Acceptance of coverage for a portion of a claim may subject the insurance company to the evaluation process under Tennessee law

Accepting coverage for part of a claim may subject the insurer to the policy evaluation process when the extent of the damage covered is in dispute, according to a recent decision by the Eastern District of Tennessee. in Morrow v. State Farm Fire & Cas. a company, Case #1: 21-CV-00133-DCLC-CHS, 2022 WL 885863 (ED Tenn. March 22, 2022), a severe storm combined with strong winds and gusty activity destroyed the insured’s home in Manchester, Tennessee. After the storm, the insured immediately reported the damage to her home to her insurance company. The insured’s policy covered the direct physical loss of her home, other premises on her property, and personal property. The insurer acknowledged that the damage to the insured’s home was covered under the policy and paid, at its own discretion, the damage for its loss. However, the insured claimed that the insurance company failed to determine the actual cost of the damage to her home. She told the insurance company that her payments were not enough to cover all the damage and return her home to its pre-storm condition.

As a result of this dispute, the insured invoked the policy assessment clause, which provided for mandatory assessment if the insurer and the insurer failed to agree on the “amount of loss” and one of the parties demanded that the “amount of loss” be through the assessment. The insured chose an appraiser, but the insurance company refused her request for an appraisal. The insurer told the insured that its estimate of the damage to her home was a dispute in coverage rather than a dispute in the amount of the loss, which could not be settled under the appraisal clause of the policy. The insured then sued The insurance company, asserting claims of breach of contract and bad faith.

After the lawsuit was filed, the insured moved to compel the insurance company to engage in the evaluation process stipulated in the policy. In response, the insurance company claimed that there was a dispute over coverage between it and the insured, not a dispute about the amount of the loss. The insurer admitted that it acknowledged covering the insured’s claim and paid her for an estimate of the damage to her home. However, the insurance company explained that its contractor had concluded that there was no other damage to her home from the storms other than what she initially admitted. Furthermore, the insurance company confirmed that the policy did not provide coverage for the damages specified by the insured’s contractor. The insurance company claimed that its initial estimate and payment were the only amounts payable to the insured under the policy.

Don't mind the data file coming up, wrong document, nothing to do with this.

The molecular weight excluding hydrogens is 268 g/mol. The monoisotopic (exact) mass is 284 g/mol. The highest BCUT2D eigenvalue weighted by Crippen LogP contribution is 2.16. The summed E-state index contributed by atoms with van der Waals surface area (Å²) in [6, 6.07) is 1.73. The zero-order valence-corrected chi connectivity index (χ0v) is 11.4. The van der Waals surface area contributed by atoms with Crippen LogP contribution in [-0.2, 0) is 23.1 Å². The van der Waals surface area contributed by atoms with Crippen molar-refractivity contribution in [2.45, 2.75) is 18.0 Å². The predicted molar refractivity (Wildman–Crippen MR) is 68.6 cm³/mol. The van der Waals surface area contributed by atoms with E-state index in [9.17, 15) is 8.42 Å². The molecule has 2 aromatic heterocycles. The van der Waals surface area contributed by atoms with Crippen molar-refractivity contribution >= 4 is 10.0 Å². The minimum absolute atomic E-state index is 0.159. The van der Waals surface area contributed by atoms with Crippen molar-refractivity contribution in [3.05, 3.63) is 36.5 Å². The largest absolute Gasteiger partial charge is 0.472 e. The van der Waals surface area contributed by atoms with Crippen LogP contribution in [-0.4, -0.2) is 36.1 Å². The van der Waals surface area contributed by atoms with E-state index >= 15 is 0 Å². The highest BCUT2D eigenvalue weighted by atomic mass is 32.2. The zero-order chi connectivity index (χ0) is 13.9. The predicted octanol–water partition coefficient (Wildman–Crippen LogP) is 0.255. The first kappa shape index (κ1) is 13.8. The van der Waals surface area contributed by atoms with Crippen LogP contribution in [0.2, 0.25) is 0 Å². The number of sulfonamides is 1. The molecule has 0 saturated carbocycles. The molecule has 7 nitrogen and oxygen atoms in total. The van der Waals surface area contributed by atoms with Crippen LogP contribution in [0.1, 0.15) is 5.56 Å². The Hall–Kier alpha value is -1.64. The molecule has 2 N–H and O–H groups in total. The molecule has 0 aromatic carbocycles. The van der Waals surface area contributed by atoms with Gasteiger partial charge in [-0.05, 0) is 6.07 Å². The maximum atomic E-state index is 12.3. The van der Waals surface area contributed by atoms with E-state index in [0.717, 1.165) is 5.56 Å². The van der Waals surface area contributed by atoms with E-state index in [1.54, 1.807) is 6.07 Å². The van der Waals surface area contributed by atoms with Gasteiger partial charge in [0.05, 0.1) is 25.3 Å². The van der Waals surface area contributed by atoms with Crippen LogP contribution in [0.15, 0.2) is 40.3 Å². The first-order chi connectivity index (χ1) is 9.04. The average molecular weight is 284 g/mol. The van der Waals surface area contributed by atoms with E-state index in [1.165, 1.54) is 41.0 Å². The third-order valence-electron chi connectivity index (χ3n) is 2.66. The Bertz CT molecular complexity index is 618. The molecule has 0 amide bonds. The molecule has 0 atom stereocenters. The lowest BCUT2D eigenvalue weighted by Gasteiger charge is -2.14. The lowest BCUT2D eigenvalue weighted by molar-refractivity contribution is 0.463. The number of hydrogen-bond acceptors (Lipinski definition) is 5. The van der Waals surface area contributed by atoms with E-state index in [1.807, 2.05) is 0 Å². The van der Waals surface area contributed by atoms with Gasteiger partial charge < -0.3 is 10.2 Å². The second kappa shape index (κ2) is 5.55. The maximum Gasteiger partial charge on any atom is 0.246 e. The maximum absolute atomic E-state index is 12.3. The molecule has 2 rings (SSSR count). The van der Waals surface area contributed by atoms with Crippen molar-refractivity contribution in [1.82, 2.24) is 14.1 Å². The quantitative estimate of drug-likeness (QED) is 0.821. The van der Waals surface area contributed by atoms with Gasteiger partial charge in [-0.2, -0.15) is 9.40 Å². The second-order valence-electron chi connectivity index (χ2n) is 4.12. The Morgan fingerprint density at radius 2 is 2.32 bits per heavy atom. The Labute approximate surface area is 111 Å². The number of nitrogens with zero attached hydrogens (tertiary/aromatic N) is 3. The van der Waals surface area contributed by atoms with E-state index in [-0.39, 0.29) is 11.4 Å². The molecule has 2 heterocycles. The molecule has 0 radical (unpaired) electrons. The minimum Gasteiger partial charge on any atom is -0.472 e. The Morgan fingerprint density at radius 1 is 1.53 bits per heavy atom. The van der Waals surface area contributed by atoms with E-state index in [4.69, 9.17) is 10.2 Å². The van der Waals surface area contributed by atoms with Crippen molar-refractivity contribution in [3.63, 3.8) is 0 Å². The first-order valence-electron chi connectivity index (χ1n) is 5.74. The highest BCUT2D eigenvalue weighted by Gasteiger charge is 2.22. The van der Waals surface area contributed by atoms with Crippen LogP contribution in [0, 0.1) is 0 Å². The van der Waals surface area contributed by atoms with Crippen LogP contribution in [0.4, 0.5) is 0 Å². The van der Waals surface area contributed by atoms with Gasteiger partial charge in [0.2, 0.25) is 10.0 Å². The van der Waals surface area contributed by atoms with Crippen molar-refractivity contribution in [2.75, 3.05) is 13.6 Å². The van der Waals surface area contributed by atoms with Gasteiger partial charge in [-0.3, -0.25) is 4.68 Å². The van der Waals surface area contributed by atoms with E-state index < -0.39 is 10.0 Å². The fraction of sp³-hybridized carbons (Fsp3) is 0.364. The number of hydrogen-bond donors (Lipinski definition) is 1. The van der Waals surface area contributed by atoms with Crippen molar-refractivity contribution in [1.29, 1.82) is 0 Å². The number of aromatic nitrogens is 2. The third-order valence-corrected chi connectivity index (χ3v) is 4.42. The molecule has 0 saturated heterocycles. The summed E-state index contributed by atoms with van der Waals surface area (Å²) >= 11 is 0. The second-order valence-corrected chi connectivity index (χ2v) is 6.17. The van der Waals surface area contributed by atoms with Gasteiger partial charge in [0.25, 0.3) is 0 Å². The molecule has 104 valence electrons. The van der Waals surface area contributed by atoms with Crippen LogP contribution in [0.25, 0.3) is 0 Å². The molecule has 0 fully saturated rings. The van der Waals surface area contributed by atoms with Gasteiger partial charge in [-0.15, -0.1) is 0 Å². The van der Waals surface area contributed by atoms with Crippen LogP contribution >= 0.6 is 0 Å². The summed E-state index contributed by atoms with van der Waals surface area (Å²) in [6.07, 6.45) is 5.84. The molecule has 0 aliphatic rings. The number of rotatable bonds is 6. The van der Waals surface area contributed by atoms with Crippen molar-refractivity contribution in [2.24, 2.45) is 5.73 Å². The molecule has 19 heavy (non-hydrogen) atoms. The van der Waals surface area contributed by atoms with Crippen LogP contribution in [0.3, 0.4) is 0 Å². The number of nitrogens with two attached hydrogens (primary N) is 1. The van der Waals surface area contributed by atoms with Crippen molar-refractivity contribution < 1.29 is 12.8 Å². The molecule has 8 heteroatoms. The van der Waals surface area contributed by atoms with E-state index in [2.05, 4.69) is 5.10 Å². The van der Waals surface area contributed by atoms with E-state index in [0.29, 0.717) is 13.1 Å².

The court held that the evaluation judgment was valid in Tennessee and applied to the claim in question. The court noted that the two parties did not dispute that the damage to the insured is generally covered; Instead, they argued about the extent and amount of the loss: the insured asserted that there was an additional uncalculated loss at the insurer’s discretion, while the insurer claimed that its initial payments represented the full value of the damage caused by the storm. Because the insurance company acknowledged that at least some of the storm damage was covered, the court held that the dispute was about the total amount of the loss, not the coverage. The court decided otherwise, that would allow insurers to avoid valuation by claiming a coverage problem, even when the dispute involved additional amounts of the loss. Accordingly, the court decided that the dispute fell under the policy evaluation clause. Accordingly, the court agreed to the request of the insured to obligate him to appraise and ordered the parties to engage in the appraisal process.

Therefore, under Tennessee law, when an insurance company acknowledges coverage and pays a portion of a claim, it may have to participate in the evaluation process if it takes a stand not to cover any other damages. An insurance company that has accepted part of a claim will only be able to avoid the evaluation process if it is clear that its dispute with the insured is about a coverage issue, not just the extent of the damages covered.

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